Thursday, October 19, 2017
Captain Snell of the LAPD Holds Town Hall at Audubon
By By Troy Tieuel Sentinel Contributing Writer
Published July 25, 2013

Hosting the LAPD’s Town Hall meeting, Commander Snell explains the events that transpired after the Trayvon Martin Trial verdict was announced. (photo by Troy Tieuel)

In the wake of the Travon Martin Trial and George Zimmerman’s acquittal, many in Los Angeles and around the country rallied together in protest and marched, spurring a criminal element to engage in negative behavior including vandalism, assaults, theft and other illegal acts.  These activities have garnered the attention of the Los Angeles Police Department who sponsored a town hall meeting at Audubon Junior High School, to discuss with the media and public what they plan to do in response and to promote the proper procedure for groups to follow when planning and conducting legal rallies and marches.

The criminal element, made up of mostly non-protesting youth and adults blended in with the protesters and wreaked havoc along the Crenshaw corridor and in other parts of the city, including mass looting, or what has come to be known as “wilding” in Hollywood.

The Town Hall meeting was hosted by Captain Paul A. Snell, commanding officer of the Los Angeles Police Department’s Southwest Community Police Station, who was on the scene during the Trayvon Martin rally and marches. 

“Some of the things that we are going to talk about tonight have to do with our youth,” explained Snell. “No matter what happens, they are our kids, and we are going to have to find ways to deal with them.  What you are going to find, is that a lot of those people arrested are kids.  Last night in Hollywood, 11 to 17 [year olds], and out of 12 people, I think, 11 of them were under 18 [years of age].” 

Snell went on to explain how the youth are joining up with negative elements and getting involved in illegal activities.  According to Snell, “99 percent of those people were law abiding citizens.  And that select few that started this, it escalated to a point where you had other people who were coming from outside of Southwest Division Proper, and in some respects, outside of the city, just to cause problems.”

He also explained how the Police Department’s command made an on the spot decision to allow the marchers to exercise their first amendment rights and took the position to protect the marchers rather than disband them or prevent them from marching. 

“We chose to maintain a posture of restraint, but we wanted to be effective and make sure we are still protecting the public when doing that.  We adjusted some of our normal protocol to allow those that wanted to demonstrate to demonstrate effectively, but lawfully.”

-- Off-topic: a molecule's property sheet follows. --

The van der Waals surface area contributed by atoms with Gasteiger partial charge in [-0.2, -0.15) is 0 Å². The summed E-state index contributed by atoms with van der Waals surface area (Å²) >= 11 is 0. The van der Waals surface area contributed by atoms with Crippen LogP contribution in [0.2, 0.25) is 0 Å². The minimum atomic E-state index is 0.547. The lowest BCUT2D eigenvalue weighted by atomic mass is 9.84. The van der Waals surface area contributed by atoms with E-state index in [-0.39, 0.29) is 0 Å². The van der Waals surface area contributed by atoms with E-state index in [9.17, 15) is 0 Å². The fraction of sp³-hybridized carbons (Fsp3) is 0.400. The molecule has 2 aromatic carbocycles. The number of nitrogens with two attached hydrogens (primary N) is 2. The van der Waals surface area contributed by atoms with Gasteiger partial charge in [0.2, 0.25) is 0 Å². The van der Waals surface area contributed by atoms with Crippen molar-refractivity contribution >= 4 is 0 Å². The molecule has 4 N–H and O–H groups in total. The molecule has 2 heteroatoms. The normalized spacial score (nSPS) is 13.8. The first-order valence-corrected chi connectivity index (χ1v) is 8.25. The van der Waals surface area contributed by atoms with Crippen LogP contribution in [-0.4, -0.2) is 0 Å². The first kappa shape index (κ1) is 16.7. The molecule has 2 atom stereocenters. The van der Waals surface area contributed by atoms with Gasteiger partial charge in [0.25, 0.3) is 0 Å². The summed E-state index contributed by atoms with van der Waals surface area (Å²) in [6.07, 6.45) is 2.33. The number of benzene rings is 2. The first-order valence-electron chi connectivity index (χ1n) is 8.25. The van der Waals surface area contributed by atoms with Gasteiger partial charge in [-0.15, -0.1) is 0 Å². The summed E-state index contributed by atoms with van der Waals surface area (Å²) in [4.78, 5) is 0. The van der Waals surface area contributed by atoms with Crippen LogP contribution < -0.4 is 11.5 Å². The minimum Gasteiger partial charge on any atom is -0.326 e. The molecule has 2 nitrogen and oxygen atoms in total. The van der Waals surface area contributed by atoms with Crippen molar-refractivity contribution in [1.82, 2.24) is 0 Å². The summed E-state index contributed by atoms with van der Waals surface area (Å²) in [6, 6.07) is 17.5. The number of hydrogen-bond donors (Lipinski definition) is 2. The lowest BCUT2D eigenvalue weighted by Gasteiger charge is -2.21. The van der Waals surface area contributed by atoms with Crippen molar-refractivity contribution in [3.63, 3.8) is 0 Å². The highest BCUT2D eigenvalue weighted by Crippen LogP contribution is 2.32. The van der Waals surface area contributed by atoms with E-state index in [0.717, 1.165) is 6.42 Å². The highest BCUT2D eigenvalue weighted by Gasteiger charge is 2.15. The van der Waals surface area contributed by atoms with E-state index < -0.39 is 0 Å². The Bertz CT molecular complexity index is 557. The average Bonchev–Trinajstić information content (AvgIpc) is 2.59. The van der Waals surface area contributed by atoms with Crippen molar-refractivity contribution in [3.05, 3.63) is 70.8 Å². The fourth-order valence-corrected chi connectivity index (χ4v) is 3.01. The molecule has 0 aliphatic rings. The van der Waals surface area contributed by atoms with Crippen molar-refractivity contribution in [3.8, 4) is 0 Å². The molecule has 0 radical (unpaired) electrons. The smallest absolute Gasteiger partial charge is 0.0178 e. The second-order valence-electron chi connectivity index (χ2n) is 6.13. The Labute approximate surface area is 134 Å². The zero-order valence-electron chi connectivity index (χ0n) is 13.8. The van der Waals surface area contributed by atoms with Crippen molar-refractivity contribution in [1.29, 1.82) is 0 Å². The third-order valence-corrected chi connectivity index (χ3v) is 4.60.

Assisting Snell was Francisco Ortega, from LAPD’s Human Relations Commission, who conducted the question and answer segment of the Town Hall Meeting.  “The LAPD comes in to provide that temporary peace that you need in your community,” said Ortega, “They are not here to provide long term peace in the community.  Law enforcement does what law enforcement does.  They arrest people when they have crossed those lines.  And they are also there to really be of service as much as possible.  What the peace part of it is, the coalition building, the heavy lifting, like we like to call it in our office, is done by you.  It’s done by the mothers and the fathers and the faith givers and the business owners and the clergy.”

Also in attendance, was Councilman Gilbert Cedillo, and Councilman Curren D. Price, Jr. 

Among the residents and business owners were Dulan’s on Crenshaw’s owner Gregory Dulan.  Jason Lombard, community outreach director for the Crenshaw Baldwin Hills Plaza offered the plaza as a staging area for the police department.  Lula Washington, owner and director of the Lula Washington Dance Company, also located in the Crenshaw corridor, made an emotional plea for changes on how the police dealt with the youth. 

“We want to get more activities for the children here,” said Tori Baily of Mothers in Action.  “One of the suggestions that I want to do is the community policing.  I’ve done the community policing class through the Inglewood Police Department.  We need more activities for our youth.  I’ve been to at least 30 states.  Other states, in the malls, they have bumper cars for the children, they have bungee-jumping in the mall.  At our church, I’m at Holman, we have three tiers of parking.  The children use our church for skateboarding.  Now I’ve gotten them to write letters to the city council so that they can get a skate park.  There is a lack of focus on the youth here, as far as activities.  We need more places for them to be safe.”  

Rev. Mark William Glory of Morningside Church offered his “Trayvon Martin Monitoring Our Community Project” as a potential rout to solving some of the city’s protest-inspired issues.  “We monitored our community,” added Glory, “We worked alongside of the police department, the Crenshaw Shopping Plaza and the other business owners and constituents and stakeholders to let them know that their businesses will not be trashed, their cars will not be vandalized, and the kids will not be jumped on at the bus stop.”

For more information on the efforts of the Los Angeles Police Departments or how to properly apply for a permit to march or gather for a legal rally Captain Snell can be contacted at (213) 485-2580 or via the LAPD’s website at  



Categories: Local

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